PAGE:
HEY, LET THOSE CHILDREN COME HERE! (Luke 18)

As many of you know, I do occasional tour groups at the Antietam Battlefield (where I am sitting and writing this final devotional of the summer series). I talk with guests about how the Confederates under A.P. Hill marched 17 miles in 7 hours to arrive on the field just in time to save Robert E. Lee from total disaster.

For them to have done this, it also included wading across the Potomac River at a ford just downstream several hundred yards from where the bridge now is that crosses into Shepherdstown.

And when there are kids in the group, I will say to them, “Hey, it is a shallow place and we could probably go down there now and do the same thing; do you want to do that?”

And invariably the kids will answer, “Yes, that would be so cool; let’s go do it!”

And invariably the parents will say, “No, we’re not going to be doing that!”

Kids are great because they are completely trusting when they sense they are in the care of someone who genuinely loves them and cares for them. They fully believe that those adults will only do those things that will help them, not hurt them.

Another example — a toddler is only about one-quarter the size of a typical grown up. So, imagine if a 24-foot tall giant was to come along, pick you up under the armpits and throw you up and down 40 feet into the air, would you welcome that activity and giggle all the way through it like a little child does?

Didn’t think so!

In today’s reading we see how people were bringing their little ones to Jesus to be blessed and to meet this great teacher in whom they had come to have great respect and faith.

The Little Children and Jesus

Luke 18:15 People were also bringing babies to Jesus for him to place his hands on them. When the disciples saw this, they rebuked them. 16 But Jesus called the children to him and said, “Let the little children come to me, and do not hinder them, for the kingdom of God belongs to such as these. 17 Truly I tell you, anyone who will not receive the kingdom of God like a little child will never enter it.”

This passage is included also in both Matthew and Mark. And when we take the three accounts together, there are three things I would really like to emphasize from it …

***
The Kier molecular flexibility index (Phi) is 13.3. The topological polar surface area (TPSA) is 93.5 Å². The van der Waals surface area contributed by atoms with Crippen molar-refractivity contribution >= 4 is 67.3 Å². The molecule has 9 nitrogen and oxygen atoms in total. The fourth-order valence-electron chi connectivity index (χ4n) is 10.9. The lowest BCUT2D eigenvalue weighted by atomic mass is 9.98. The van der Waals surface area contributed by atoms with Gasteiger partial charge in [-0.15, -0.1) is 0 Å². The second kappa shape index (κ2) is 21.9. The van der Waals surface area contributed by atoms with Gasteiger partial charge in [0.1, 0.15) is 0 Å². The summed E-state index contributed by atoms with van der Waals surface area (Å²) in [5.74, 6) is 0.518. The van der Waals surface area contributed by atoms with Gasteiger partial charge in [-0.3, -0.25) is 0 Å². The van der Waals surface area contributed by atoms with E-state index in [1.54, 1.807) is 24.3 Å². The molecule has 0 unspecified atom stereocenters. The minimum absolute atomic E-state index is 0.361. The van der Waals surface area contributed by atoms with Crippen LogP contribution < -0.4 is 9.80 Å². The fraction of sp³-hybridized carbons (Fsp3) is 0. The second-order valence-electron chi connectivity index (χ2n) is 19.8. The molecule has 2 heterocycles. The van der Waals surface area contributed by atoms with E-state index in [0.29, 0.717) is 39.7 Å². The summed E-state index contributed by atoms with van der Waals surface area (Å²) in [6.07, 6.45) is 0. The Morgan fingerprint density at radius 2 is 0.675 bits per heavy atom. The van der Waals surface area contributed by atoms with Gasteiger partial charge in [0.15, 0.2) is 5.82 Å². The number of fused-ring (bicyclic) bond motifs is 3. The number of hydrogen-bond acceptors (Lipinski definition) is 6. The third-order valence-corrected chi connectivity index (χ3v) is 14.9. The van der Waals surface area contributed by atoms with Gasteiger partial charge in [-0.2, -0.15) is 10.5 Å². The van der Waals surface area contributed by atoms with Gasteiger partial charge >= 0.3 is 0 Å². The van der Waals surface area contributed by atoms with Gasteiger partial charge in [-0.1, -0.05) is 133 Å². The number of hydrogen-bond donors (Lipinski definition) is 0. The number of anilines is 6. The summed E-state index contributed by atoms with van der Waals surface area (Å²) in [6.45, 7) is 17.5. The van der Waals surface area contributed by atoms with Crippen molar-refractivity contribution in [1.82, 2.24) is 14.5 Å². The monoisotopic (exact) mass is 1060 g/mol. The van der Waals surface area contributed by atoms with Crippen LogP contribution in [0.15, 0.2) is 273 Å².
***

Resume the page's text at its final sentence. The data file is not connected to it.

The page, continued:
First, the words used for children here are not limited to babies or tiny infants, but rather refer to children up to about 12 or 13 years old. The people were bringing families — don’t think of this as an infant dedication service of newborns. Yet at the same time, it is similar in one respect — that it involved the faith of parents in the person of Jesus and their desire for their children to be intimately connected to him.

Secondly, when Jesus rebukes the disciples for forbidding and discouraging this (they thinking that they were protecting Jesus from being bothered), the English translations do not capture the original text’s intensity. His words to them were very sharp, intense, pointed, and filled with emotion. He greatly desired them to come.

And finally, the picture is profoundly accurate to portray both the simple and humble faith of those who come genuinely to God, as well as the desire of God for them to come to him in full trust for salvation and life eternal in His Kingdom.

FINAL NOTE >> It has been a good summer series in the Parables. We next turn to six weeks of study in the book of Esther, and we will be back in less than two weeks with an accompanying devotionals series for that.

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The Tax Collector is a Good Guy? (Luke 18)

Full disclosure here: I am the son of a tax collector! No, really … literally, I am.  My father was the tax collector in the rural township where we lived in New Jersey, as was his father before him. Together, they did it for 60 consecutive years in Harmony Township, NJ. It was a regular feature of my childhood that practically every day, several people would come to our home, walk through the kitchen to my father’s office and pay their property taxes, often in cash.

People don’t like tax collectors. Just think for a moment about what you feel when you see a letter from the IRS in your mailbox. Even though my father tried to make it clear that he had nothing to do with tax rates and assessments … that he was merely the bookkeeping agent for collection … people would vent to him. I even remember people calling him at 5:00 in the morning to complain that their snowy street was not yet plowed, as if he could do anything about it whatsoever.

But in the Roman world, tax collectors were more than mere accountants. They could set the rates to some extent and were well-known to extort, overcharge, and keep a portion for themselves. All of this carried Roman authority. The Romans didn’t care what a collector skimmed off for himself, so long as they got their portion.